630 History of Wake Forest College
years, 1868-71, he was a member of the Board of Trustees of the
College, and for one year Secretary of that body. He died at Chapel
Hill, June 26, 1896.
One of the greatest and ablest of the friends of Wake Forest was
Thomas E. Skinner, who was a student here in the days of the
Institute, 1837-40. He was graduated from the University of North
Carolina in 1847. After three years of study in theological institutions
he was ordained to the Gospel ministry in May, 1854. He served
pastorates in several churches, at Hertford, Petersburg, Nashville,
Tennessee, Columbus, Georgia, Athens, Georgia, but his greatest
work was done in Raleigh, where he was pastor from 1855 to 1867,
and on a second pastorate beginning in 1879. He was the builder of
the stately house of worship of the Raleigh First Baptist Church, and
through his devoted service and wise and progressive leadership made
that church one of the most influential in the State. In the Civil War
he visited England to secure Bibles and Testaments for the Southern
people. Before his death he gave his excellent library, about 2,000
well selected books, to the College Library. He was a member of the
Board of Trustees from 1858-68, and again from 1880 until his death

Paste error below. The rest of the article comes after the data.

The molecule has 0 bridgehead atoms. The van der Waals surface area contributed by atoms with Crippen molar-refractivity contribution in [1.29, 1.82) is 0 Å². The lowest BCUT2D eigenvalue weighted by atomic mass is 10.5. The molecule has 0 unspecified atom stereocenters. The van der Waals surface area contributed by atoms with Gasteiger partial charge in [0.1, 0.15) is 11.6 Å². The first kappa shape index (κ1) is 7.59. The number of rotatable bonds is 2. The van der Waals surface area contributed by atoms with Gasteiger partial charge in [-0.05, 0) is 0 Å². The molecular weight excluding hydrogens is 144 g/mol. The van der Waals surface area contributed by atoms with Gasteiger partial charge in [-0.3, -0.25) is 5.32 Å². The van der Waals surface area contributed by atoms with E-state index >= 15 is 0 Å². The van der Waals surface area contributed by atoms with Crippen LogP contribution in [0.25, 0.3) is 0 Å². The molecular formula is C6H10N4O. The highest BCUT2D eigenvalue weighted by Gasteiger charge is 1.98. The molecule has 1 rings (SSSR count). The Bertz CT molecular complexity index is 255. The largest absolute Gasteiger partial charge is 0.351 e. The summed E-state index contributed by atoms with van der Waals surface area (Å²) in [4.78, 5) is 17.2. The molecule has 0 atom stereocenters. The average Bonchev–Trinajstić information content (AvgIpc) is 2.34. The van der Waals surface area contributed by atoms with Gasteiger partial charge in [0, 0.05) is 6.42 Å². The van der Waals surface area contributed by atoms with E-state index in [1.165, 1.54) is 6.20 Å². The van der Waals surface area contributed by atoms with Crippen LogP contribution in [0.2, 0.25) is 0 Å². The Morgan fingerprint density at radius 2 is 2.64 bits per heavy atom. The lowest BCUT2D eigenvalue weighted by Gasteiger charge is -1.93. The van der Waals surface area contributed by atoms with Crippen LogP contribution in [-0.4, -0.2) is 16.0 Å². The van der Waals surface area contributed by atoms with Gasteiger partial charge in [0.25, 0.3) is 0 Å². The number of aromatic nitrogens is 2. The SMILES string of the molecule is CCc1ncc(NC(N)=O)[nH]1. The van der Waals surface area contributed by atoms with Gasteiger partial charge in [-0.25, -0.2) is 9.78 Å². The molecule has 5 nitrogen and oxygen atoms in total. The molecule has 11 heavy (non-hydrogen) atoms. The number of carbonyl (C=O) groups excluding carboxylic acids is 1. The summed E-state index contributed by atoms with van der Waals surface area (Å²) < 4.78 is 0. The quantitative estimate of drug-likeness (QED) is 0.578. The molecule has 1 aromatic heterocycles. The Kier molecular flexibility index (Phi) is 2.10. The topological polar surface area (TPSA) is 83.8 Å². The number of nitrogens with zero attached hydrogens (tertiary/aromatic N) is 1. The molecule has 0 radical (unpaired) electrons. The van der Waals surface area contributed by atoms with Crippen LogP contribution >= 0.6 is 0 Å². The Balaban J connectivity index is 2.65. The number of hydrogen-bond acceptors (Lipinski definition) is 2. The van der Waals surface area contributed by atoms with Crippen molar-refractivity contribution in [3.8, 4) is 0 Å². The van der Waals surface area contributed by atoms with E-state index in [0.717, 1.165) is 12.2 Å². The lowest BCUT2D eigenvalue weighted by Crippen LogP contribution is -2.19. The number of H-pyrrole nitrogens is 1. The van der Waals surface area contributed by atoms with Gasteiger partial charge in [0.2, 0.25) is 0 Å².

in 1905, and President of that body for the years 1895 to 1903. He
died in April, 1905.
In the Confederate States Army W. R. Gwaltney, William Hill
Jordan, Jr., W. A. Vann, J. H. Yarborough, William B. Jones, Thomas
H. Pritchard, and J. A. W. Thomas, and J. K. Howell served as
chaplains ; J. A. Stradley, F. A. Belcher, W. Brunt, R. A. Moore, D.
N. Gore, A. J. Emerson, S. Gilmore, R. R. Moore, John Mitchell, J. B.
Richardson, and B. G. Covington served as missionaries and
colporters.
In the General Catalogue are found the names of more than thirty
other students of the period before the Civil War who are classed as
ministers. Of most of them little is known but the record shows that
some of these did faithful and efficient work though in humble
station. Sufficient is told, however, to show how indispensable Wake
Forest College has been in furnishing the Baptists of the State with
trained ministers to serve as pastors and leaders in religious work. The
account as given above also suggests that
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